I often read poetry, often in the bath, so this is the first of an occasional series sharing with you my discoveries. I often read them aloud, which for some reason seems to aid my understanding and stress the rhythm of the language.
My first poem is by Robert Graves [1895-1985] a writer known in the UK for his First World War poems and his war memoir Goodbye to All That. His novel I, Claudius won literary prizes and has been turned into numerous television series and films. Graves [below] was Professor of Poetry at Oxford from 1961-1966. My favourite is ‘Lost Acres’. Because of copyright restrictions I am unable to reproduce the poem in full, but please search it out in an anthology or at your local library.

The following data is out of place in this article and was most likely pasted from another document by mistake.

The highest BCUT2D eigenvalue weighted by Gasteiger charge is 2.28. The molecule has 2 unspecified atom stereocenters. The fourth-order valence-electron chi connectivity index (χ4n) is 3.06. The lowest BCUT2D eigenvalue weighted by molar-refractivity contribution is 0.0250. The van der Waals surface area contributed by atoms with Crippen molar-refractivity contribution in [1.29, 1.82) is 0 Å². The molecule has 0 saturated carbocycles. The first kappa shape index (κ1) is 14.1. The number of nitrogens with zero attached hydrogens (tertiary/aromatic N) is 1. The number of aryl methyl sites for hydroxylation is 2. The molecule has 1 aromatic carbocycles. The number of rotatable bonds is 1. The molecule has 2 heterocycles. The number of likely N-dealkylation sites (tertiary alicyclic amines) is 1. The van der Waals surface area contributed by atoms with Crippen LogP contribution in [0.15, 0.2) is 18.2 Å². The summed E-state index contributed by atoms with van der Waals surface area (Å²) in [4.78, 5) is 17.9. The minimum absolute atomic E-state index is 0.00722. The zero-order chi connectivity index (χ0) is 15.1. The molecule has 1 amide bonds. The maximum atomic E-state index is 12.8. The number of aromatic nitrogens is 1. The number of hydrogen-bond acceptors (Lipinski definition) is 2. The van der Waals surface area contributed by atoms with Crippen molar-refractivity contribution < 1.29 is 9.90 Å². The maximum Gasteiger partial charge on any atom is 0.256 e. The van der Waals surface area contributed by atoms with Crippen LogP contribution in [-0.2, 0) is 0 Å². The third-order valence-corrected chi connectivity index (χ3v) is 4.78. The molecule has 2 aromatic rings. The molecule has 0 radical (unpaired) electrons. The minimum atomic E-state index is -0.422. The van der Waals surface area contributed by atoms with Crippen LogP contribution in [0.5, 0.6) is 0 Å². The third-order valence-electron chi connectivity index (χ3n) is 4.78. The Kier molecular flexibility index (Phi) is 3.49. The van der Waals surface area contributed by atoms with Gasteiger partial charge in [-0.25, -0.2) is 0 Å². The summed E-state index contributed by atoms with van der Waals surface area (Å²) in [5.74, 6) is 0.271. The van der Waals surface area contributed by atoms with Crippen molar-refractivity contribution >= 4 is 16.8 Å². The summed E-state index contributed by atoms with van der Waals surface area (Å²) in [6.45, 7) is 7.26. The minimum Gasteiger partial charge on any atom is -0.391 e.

These acres, always again lost
By every new ordnance-survey
And searched for at exhausting cost
Of time and thought, are still away.
This makes me think of rural Yorkshire where I grew up in The Sixties, roaming the fields free to explore, never thinking about lines on a map or county boundaries.
For more about this collection of Graves’ poems, click here.
‘Selected Poems’ by Robert Graves [faber and faber]